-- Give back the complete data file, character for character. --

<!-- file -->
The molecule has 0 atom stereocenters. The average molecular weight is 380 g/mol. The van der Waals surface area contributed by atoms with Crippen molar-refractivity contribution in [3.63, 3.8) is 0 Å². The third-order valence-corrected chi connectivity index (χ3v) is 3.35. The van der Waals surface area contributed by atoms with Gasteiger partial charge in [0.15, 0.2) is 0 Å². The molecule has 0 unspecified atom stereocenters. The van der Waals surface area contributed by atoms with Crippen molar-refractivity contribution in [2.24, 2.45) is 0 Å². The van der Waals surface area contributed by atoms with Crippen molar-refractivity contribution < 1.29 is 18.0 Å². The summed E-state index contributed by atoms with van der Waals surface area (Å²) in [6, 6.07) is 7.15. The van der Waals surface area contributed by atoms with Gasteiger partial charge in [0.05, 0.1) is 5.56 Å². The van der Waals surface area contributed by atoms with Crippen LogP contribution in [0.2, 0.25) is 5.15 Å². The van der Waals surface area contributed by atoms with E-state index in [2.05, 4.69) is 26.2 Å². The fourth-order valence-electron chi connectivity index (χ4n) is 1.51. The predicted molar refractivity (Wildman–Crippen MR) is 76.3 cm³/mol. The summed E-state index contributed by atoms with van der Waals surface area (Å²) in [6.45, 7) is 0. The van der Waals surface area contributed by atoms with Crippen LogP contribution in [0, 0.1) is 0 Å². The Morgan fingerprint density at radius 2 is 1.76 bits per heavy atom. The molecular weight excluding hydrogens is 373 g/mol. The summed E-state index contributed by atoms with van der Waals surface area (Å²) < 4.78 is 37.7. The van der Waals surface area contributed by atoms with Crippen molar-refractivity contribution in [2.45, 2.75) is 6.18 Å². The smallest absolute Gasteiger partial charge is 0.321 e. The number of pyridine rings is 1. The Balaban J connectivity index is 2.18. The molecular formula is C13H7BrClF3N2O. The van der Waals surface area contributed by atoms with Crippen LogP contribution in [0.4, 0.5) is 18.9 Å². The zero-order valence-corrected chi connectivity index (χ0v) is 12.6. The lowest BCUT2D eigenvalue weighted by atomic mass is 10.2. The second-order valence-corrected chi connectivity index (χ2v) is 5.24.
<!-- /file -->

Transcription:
The molecule has 0 atom stereocenters. The average molecular weight is 380 g/mol. The van der Waals surface area contributed by atoms with Crippen molar-refractivity contribution in [3.63, 3.8) is 0 Å². The third-order valence-corrected chi connectivity index (χ3v) is 3.35. The van der Waals surface area contributed by atoms with Gasteiger partial charge in [0.15, 0.2) is 0 Å². The molecule has 0 unspecified atom stereocenters. The van der Waals surface area contributed by atoms with Crippen molar-refractivity contribution in [2.24, 2.45) is 0 Å². The van der Waals surface area contributed by atoms with Crippen molar-refractivity contribution < 1.29 is 18.0 Å². The summed E-state index contributed by atoms with van der Waals surface area (Å²) in [6, 6.07) is 7.15. The van der Waals surface area contributed by atoms with Gasteiger partial charge in [0.05, 0.1) is 5.56 Å². The van der Waals surface area contributed by atoms with Crippen LogP contribution in [0.2, 0.25) is 5.15 Å². The van der Waals surface area contributed by atoms with E-state index in [2.05, 4.69) is 26.2 Å². The fourth-order valence-electron chi connectivity index (χ4n) is 1.51. The predicted molar refractivity (Wildman–Crippen MR) is 76.3 cm³/mol. The summed E-state index contributed by atoms with van der Waals surface area (Å²) in [6.45, 7) is 0. The van der Waals surface area contributed by atoms with Crippen LogP contribution in [0, 0.1) is 0 Å². The Morgan fingerprint density at radius 2 is 1.76 bits per heavy atom. The molecular weight excluding hydrogens is 373 g/mol. The summed E-state index contributed by atoms with van der Waals surface area (Å²) < 4.78 is 37.7. The van der Waals surface area contributed by atoms with Crippen molar-refractivity contribution in [2.45, 2.75) is 6.18 Å². The smallest absolute Gasteiger partial charge is 0.321 e. The number of pyridine rings is 1. The Balaban J connectivity index is 2.18. The molecular formula is C13H7BrClF3N2O. The van der Waals surface area contributed by atoms with Crippen LogP contribution in [0.4, 0.5) is 18.9 Å². The zero-order valence-corrected chi connectivity index (χ0v) is 12.6. The lowest BCUT2D eigenvalue weighted by atomic mass is 10.2. The second-order valence-corrected chi connectivity index (χ2v) is 5.24.